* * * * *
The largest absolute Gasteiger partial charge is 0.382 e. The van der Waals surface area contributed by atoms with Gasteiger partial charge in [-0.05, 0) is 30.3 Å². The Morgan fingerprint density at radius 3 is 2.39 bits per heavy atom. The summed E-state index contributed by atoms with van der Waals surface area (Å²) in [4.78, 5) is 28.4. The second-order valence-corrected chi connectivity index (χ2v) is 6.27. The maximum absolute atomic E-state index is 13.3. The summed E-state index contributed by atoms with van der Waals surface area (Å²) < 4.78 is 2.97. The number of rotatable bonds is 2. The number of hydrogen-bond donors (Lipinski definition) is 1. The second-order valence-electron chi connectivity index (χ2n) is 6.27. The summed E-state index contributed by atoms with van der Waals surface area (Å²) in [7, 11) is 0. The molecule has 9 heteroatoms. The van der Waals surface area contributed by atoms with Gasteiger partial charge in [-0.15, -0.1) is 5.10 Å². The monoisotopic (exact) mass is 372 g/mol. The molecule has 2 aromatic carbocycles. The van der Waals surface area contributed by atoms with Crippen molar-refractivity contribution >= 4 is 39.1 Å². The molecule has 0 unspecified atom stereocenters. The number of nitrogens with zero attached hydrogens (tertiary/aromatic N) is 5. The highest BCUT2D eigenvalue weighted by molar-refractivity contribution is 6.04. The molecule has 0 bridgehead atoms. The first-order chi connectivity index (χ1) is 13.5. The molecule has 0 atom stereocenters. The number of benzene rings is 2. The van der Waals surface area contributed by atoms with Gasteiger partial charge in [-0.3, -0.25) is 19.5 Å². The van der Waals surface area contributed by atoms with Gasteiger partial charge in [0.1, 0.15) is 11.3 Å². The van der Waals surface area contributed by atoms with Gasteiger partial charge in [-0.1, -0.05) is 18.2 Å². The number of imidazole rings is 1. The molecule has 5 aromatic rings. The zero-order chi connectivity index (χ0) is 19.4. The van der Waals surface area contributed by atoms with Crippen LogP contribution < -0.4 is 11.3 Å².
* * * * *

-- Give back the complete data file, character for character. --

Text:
The largest absolute Gasteiger partial charge is 0.382 e. The van der Waals surface area contributed by atoms with Gasteiger partial charge in [-0.05, 0) is 30.3 Å². The Morgan fingerprint density at radius 3 is 2.39 bits per heavy atom. The summed E-state index contributed by atoms with van der Waals surface area (Å²) in [4.78, 5) is 28.4. The second-order valence-corrected chi connectivity index (χ2v) is 6.27. The maximum absolute atomic E-state index is 13.3. The summed E-state index contributed by atoms with van der Waals surface area (Å²) < 4.78 is 2.97. The number of rotatable bonds is 2. The number of hydrogen-bond donors (Lipinski definition) is 1. The second-order valence-electron chi connectivity index (χ2n) is 6.27. The summed E-state index contributed by atoms with van der Waals surface area (Å²) in [7, 11) is 0. The molecule has 9 heteroatoms. The van der Waals surface area contributed by atoms with Gasteiger partial charge in [-0.15, -0.1) is 5.10 Å². The monoisotopic (exact) mass is 372 g/mol. The molecule has 2 aromatic carbocycles. The van der Waals surface area contributed by atoms with Crippen molar-refractivity contribution >= 4 is 39.1 Å². The molecule has 0 unspecified atom stereocenters. The number of nitrogens with zero attached hydrogens (tertiary/aromatic N) is 5. The highest BCUT2D eigenvalue weighted by molar-refractivity contribution is 6.04. The molecule has 0 bridgehead atoms. The first-order chi connectivity index (χ1) is 13.5. The molecule has 0 atom stereocenters. The number of benzene rings is 2. The van der Waals surface area contributed by atoms with Gasteiger partial charge in [-0.3, -0.25) is 19.5 Å². The van der Waals surface area contributed by atoms with Gasteiger partial charge in [0.1, 0.15) is 11.3 Å². The van der Waals surface area contributed by atoms with Gasteiger partial charge in [-0.1, -0.05) is 18.2 Å². The number of imidazole rings is 1. The molecule has 5 aromatic rings. The zero-order chi connectivity index (χ0) is 19.4. The van der Waals surface area contributed by atoms with Crippen LogP contribution < -0.4 is 11.3 Å².